I’ll write. I’ll sit down, make the commitment, and write. If I’m organized, then I’ll have a plan about what to write. If not, then I’ll fit into the “by the seat of my pants” category. That’s not an awful place to be until it’s time to revise and then “nightmare” is a more fitting description of the predicament I’ll find myself in. Still, I believe strongly in simply putting words to page. The exercise is always interesting, and often helps uncover ideas that otherwise may remain buried. Ideas that may or may not want surface area attention. Like disturbing current day events.

Times are distracting, and it’s difficult to avoid the lure of angry opinions, or baiting from people once cared for who seem no longer to have anything in common with me. Disturbing, indeed.

Yet there is much to divert because life is diverting on most days if I allow it. It includes what’s “over the wall,” when one’s home seems to be planted on a postage stamp, and the Suburbiana it’s a part of. It includes people watching and listening, caring or no longer caring. Learning. Aging. Existing in places long outgrown, or never belonged to begin with.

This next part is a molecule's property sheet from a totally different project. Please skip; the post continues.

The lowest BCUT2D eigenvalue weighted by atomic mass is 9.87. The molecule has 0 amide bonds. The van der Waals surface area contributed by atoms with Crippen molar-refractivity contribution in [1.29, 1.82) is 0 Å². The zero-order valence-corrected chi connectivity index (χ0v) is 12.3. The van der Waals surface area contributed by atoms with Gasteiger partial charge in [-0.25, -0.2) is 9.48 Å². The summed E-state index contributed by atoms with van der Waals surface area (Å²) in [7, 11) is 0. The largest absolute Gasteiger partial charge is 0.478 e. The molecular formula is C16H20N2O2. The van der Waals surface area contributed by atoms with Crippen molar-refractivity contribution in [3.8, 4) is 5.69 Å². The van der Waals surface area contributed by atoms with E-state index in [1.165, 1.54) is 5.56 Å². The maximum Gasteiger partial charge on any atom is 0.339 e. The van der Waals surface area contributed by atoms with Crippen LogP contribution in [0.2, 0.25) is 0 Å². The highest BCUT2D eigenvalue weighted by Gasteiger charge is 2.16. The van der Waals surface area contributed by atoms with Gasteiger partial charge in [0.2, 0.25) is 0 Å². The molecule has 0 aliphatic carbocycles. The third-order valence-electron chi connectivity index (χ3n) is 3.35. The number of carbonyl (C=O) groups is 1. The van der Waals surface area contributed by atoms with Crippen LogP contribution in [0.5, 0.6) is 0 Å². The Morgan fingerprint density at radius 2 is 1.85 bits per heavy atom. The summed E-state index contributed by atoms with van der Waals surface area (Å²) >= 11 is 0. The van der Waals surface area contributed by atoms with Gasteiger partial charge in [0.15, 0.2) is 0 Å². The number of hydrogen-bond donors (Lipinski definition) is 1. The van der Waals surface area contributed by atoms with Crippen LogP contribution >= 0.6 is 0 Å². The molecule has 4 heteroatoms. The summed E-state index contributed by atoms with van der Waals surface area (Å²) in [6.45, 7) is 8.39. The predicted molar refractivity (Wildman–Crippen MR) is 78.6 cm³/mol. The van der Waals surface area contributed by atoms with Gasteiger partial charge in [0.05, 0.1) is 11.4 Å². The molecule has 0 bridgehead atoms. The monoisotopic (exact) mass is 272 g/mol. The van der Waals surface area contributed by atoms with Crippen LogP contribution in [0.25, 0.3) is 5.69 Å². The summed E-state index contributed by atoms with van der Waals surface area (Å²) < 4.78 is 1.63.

NaNoWriMo is a perfect outlet. If you’re interested, and even if you’re not, I’ll write here every other day beginning today, alternating with sass & veracity, my alter ego. Food may or may not be involved. Travel may.

And for what it’s worth, beyond this haphazard post, I plan to be thoughtful.

Promises, promises.

Day One.





Thinking about Process


I haven’t been writing anything, anywhere. And it isn’t because I’m not motivated, I tell myself, smirking as I think it each time I see my notebooks stacked just to the left of my keyboard. It’s the photos of our recent trip I’ve been working through, trying to learn new Photoshop techniques to make them stand out in some way, worthy of what I remember seeing when my eye wasn’t peering through the viewfinder of my camera.

Continue reading “Thinking about Process”

On Birthdays and Learning

Happy Face

Yesterday was my 58th birthday.